Big Ice May Explain Mars' Double-Layer Craters

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These craters may have formed when meteors smashed directly into -- and through -- ice sheets that were many meters thick.
NASA

Among the many mysteries of Mars that have persisted since their discovery in images from the Viking spacecraft in the 1970s is something called Double Layered Ejecta blankets (DLEs) around some martian craters. Now some researchers think they might have an explanation for DLEs, and it involves long lost ice sheets on what is today a notably dry planet.

The new scenario, by Brown University graduate student David Kutai Weiss and professor James Head, calls for meteors to smash directly into -- and through -- ice sheets that were many meters thick. The impact would heave out debris onto the surrounding ice.

Once on the ice, the ejecta nearest the crater rim, where the land is highest and tilted, would slip down and on top of material on the lower parts of the slopes -- like a lot of landslides radiating out in a circle from the crater rim.

They published their hypothesis and what they believe is evidence in favor of it in a recent issue of the journal Geophysical Research Letters.

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“The hypothesis that DLE craters form in decimeters-thick ice sheets is consistent with recent discoveries by planetary geoscientists at Brown and elsewhere,” said Weiss, “which have shown that, at least in the past few hundred million years, the climate of Mars has supported regional latitude-dependent ice accumulation, often reaching thicknesses of 50 meters.”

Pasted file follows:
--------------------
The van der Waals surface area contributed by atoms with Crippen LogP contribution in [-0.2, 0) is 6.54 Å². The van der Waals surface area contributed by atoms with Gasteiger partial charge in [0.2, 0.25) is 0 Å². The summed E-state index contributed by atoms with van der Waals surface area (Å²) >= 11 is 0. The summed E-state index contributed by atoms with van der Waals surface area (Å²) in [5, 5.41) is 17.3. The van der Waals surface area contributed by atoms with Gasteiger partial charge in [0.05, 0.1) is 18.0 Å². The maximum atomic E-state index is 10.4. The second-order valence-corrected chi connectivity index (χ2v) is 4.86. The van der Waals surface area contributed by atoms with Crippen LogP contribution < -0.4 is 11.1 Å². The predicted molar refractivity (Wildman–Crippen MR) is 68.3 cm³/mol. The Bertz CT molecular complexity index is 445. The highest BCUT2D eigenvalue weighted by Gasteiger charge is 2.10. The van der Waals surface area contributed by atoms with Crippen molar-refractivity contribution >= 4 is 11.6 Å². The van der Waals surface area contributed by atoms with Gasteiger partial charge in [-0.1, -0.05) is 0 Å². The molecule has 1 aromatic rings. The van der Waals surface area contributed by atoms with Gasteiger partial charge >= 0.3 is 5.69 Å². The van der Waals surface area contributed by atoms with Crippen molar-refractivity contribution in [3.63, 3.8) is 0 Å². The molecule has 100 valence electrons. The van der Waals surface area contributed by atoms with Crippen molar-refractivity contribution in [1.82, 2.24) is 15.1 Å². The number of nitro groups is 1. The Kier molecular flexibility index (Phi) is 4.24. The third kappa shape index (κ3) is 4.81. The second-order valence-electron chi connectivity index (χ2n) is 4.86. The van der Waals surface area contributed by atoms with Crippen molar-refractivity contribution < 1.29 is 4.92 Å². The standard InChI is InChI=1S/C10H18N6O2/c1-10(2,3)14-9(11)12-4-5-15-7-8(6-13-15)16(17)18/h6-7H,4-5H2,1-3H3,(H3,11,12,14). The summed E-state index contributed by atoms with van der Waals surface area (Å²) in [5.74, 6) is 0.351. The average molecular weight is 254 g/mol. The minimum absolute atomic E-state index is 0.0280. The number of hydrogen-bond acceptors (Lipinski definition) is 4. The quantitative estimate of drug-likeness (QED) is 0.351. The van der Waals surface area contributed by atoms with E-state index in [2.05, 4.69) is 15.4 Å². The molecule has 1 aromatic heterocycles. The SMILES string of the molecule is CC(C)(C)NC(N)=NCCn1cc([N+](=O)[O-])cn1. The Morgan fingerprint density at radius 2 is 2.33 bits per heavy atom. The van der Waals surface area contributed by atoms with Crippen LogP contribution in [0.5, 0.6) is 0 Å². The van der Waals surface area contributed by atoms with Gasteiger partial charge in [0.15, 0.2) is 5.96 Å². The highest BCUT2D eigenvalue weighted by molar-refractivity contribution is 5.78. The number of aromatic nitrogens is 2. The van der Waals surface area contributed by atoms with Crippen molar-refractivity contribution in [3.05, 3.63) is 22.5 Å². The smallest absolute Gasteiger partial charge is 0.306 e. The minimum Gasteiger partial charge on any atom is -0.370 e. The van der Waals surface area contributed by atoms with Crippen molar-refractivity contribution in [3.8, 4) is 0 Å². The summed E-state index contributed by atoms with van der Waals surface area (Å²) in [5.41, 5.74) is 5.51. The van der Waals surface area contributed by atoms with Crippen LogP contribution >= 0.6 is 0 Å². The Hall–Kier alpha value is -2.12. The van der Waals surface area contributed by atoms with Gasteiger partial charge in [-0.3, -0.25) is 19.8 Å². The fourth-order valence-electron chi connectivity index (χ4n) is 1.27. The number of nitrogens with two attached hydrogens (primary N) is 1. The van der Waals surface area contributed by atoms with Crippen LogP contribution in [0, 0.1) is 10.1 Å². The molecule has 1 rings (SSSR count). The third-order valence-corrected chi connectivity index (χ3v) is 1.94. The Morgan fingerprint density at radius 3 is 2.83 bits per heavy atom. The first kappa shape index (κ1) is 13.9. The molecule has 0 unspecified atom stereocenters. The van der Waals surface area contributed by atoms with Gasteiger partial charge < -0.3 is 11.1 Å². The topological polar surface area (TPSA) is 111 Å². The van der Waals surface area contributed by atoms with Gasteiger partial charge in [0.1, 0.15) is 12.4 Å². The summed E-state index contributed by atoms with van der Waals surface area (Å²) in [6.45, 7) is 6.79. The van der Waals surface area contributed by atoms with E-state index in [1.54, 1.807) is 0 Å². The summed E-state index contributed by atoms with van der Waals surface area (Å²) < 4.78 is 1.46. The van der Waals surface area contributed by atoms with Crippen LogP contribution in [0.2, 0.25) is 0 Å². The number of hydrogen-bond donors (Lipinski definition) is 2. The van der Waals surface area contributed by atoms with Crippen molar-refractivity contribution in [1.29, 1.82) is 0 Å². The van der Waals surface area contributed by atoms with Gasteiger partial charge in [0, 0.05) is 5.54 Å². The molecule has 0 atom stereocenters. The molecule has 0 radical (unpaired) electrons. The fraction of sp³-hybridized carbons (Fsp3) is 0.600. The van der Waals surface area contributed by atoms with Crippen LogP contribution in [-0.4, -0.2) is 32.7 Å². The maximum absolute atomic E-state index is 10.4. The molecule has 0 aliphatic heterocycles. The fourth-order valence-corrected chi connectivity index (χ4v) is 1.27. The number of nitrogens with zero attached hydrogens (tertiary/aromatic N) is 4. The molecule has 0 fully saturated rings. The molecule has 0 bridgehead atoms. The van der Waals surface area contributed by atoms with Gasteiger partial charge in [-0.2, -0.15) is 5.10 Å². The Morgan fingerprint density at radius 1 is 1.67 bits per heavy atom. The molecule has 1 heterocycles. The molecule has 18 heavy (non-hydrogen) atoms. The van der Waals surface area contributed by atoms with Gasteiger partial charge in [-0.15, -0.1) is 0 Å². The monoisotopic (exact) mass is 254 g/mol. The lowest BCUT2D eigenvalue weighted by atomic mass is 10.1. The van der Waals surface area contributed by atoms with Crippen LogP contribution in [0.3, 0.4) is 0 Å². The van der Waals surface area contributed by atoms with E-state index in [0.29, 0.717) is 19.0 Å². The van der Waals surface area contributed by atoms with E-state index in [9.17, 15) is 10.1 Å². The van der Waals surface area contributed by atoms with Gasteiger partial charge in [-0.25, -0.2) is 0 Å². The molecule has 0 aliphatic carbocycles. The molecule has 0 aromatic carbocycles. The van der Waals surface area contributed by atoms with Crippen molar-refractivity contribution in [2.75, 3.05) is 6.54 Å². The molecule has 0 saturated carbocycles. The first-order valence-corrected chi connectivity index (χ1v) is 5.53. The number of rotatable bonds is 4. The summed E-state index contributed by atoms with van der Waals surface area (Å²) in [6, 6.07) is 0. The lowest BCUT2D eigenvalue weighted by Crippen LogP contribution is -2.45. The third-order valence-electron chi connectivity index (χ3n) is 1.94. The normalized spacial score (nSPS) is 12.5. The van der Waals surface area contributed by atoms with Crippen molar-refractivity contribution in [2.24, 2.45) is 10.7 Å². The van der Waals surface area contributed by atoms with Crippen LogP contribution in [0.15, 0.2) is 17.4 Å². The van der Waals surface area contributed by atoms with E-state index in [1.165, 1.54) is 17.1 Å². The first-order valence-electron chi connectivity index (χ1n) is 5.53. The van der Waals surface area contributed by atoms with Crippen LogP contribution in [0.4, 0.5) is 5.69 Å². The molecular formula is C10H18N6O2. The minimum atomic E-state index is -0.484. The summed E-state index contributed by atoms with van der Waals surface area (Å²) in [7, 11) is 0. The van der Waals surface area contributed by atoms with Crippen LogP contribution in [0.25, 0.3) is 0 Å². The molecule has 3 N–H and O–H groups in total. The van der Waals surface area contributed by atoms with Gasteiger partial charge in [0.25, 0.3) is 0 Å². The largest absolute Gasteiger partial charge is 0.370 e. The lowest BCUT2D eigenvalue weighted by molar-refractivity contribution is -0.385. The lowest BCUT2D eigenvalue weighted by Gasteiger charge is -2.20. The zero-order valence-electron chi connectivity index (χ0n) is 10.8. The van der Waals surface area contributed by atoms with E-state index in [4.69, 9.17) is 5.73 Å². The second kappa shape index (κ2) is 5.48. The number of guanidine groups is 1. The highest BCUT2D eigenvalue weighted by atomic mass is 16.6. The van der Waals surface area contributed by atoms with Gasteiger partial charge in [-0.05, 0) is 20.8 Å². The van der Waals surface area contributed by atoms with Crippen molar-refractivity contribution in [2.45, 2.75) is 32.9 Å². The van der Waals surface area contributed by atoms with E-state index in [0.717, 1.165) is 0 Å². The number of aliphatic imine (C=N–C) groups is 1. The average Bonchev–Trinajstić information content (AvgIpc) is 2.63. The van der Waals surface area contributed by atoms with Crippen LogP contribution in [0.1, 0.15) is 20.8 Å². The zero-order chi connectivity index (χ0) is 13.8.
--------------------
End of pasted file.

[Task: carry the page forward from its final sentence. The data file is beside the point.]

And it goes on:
Their landslide scenario also explains several features of DLEs, including grooves radiating away from the crater rim. This kind of striation is common on landslides on glaciers on Earth and is found on the higher ejecta blanket on the DLEs. In fact it was that similarity that put Weiss and Head on the track of ice being involved.

Another peculiarity of the DLEs is that they don't have much in the way of secondary, smaller craters around them – the kind that form from debris from the big impact splatters all around. Such craters would be far less likely to leave a trace on an ice covered Mars because they would have smashed into the ice and not the ground. When the ice melted, so did these secondary craters.

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Other lines of evidence include the sizes and slopes of the craters that have DLEs as well as their locations on Mars, which match where glaciers are thought to have once existed.

Still, it's not a closed case.

"The radial striations that they attribute to ice sliding is, as they say, observed in a few terrestrial landslides that overran ice,” said Jay Melosh, a geophysicist and impact crater expert at Purdue University. He say's he's not convinced the new scenario is correct. "The striations also show up in landslides on the Moon (e.g. west of Tsilokovsky crater), so it is hardly diagnostic of the presence of an ice surface."

Weiss acknowledges the similarity to lunar craters -- but only for a small number of exceptional cases. Unlike on Mars where there are about 600 DLEs. So apparently this particular martian mystery will persist.